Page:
Out on a trail, Uncle Weed shares a few lessons learned bearing witness to the blockade lines including thoughts about non-violence and pacifism, importance of respecting others, and the common desire for trees which the ecologists and workers unwittingly share.
Plus discourse on ways to replace economic gains from industrial logging with value-added finished products and alternative sources of pulp and fiber including hemp.
Arriving at a campground between the towns of Tofino and Ucluelet, Uncle Weed sets out to explore the west coast’s unique environment and offer discourse on natural resource-based and tourism-based economies starting with recollections from the noted logging protests in the early 1990s with comments about blockade logistics from early morning pick-up trucks rides to posting bail to jangling guitars.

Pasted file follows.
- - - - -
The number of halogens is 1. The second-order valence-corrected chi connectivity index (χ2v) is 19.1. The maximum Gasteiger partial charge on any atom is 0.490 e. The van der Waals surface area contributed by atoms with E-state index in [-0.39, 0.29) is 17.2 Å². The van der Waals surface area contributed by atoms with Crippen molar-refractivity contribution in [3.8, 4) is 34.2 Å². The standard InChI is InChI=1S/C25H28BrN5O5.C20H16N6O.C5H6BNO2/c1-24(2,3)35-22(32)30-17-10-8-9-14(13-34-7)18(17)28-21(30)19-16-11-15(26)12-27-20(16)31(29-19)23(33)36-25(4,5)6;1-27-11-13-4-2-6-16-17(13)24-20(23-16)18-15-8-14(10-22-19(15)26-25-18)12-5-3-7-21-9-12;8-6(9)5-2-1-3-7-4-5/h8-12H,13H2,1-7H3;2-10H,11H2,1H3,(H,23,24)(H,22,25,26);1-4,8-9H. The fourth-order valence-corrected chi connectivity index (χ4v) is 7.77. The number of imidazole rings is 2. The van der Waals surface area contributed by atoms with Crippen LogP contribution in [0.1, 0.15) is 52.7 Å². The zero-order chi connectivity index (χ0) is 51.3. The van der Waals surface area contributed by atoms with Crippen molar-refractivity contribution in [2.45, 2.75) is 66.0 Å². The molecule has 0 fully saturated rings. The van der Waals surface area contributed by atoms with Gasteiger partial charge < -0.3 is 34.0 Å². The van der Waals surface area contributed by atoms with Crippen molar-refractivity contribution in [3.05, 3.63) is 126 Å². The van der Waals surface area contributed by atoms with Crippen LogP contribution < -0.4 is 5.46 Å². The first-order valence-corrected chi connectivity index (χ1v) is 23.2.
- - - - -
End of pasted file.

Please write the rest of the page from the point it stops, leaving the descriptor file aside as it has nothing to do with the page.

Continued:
Introducing a series of explorations and soliloquies from the Clayoquot Sound area on the west coast of Vancouver Island during a summertime water outage in the midst of a temperate rainforest. While figuring out what happened, Uncle Weed recollects the tense logging blockades in early 1990s and compares current conditions through lens of deep ecology and sustainable development practices.
Throughout this 9 part series, he wanders the region and examines the tension between fishing, logging and tourism industries then adds ideas on promoting the economy while protecting the environment along with spiels on clearcuts, salmon, camping espresso, user fees and flak jackets.